As part of the Tribal Digital Village QuickStart plan, HPWREN will be extended to all eighteen tribal communities within the Digital Village. Our belief is that this is the most expeditious, cost-effective solution to bring the benefits of the HP grant to all the tribes. As we investigate the long term networking solution for the Tribal Digital Village, we will be making great use of the HPWREN to further our understanding of the pedagogy and content creation requirements of the distance learning application of the Internet.

Hunwut Turner, Rincon Band of Mission Indians Education Center Director
The collaboration with HPWREN is very beneficial for our tribe's education center, as well as additional computer labs here on the reservation.

Robert Smith, Pala Band of Mission Indians Tribal Chairman
By providing the Pala Learning Center with high-speed Internet access, UCSD has opened up an incredible amount of opportunities for our tribe and its future generations. We will begin classes to teach both the older and younger generations of our tribe-so that they can become more familiar with the many opportunities available to them through the Internet.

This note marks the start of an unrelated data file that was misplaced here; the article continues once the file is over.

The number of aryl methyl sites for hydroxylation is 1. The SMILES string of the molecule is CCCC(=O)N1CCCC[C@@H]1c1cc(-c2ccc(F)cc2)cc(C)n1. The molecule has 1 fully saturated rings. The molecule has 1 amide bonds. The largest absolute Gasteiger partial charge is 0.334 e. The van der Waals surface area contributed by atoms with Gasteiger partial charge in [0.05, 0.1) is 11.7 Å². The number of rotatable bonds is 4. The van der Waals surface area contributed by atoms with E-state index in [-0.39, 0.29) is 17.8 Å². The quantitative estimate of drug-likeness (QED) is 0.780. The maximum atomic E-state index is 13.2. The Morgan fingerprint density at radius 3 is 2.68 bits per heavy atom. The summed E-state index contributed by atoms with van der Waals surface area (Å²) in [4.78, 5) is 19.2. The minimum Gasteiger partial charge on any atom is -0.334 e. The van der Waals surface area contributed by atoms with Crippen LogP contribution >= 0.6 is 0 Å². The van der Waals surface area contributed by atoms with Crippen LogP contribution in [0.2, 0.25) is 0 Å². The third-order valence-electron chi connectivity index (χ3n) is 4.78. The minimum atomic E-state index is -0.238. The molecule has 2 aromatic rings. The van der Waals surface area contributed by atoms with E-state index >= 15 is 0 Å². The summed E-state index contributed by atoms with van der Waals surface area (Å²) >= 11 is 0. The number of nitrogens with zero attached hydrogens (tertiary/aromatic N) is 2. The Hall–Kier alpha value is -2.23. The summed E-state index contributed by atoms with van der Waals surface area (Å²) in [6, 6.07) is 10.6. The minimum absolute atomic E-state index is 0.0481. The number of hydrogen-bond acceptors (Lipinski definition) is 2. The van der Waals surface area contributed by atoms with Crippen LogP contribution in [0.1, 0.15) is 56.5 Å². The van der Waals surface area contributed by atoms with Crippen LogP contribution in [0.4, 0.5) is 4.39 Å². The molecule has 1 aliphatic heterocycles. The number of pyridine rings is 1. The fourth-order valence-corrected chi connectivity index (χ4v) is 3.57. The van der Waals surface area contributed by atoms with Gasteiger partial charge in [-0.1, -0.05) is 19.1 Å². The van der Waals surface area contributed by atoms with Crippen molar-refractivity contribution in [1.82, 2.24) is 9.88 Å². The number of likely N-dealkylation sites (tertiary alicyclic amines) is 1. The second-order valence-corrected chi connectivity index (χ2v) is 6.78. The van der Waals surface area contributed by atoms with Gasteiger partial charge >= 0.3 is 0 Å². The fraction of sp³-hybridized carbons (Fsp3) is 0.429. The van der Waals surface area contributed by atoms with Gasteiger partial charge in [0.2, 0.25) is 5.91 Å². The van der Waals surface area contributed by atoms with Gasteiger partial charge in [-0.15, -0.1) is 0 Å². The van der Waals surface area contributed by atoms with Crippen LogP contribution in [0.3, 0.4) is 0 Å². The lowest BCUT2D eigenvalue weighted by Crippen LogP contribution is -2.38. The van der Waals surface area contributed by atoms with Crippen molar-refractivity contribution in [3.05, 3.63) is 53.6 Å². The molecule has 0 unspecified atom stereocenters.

Jack Musick, La Jolla Band of Lusieno Indians Tribal Chairman
The UC San Diego collaboration with La Jolla provides an opportunity for our learning center to receive access to technology and capabilities that we otherwise would not have in our remote county area. We look forward to building educational programs that allow both our children and adults to take advantage of the connectivity and learn more about how they can use computers and the Internet.

Geneva Lofton Fitzsimmons, UCSD American Indian Outreach coordinator and La Jolla Tribal Member
It is very important for our tribe to maintain the education necessary to keep up to speed with today's booming technology era. We are working hard to ensure that Native American children and adults are given adequate educational opportunities. And, projects like this help us to do just that.

Kimberly Mann Bruch, UCSD/SDSC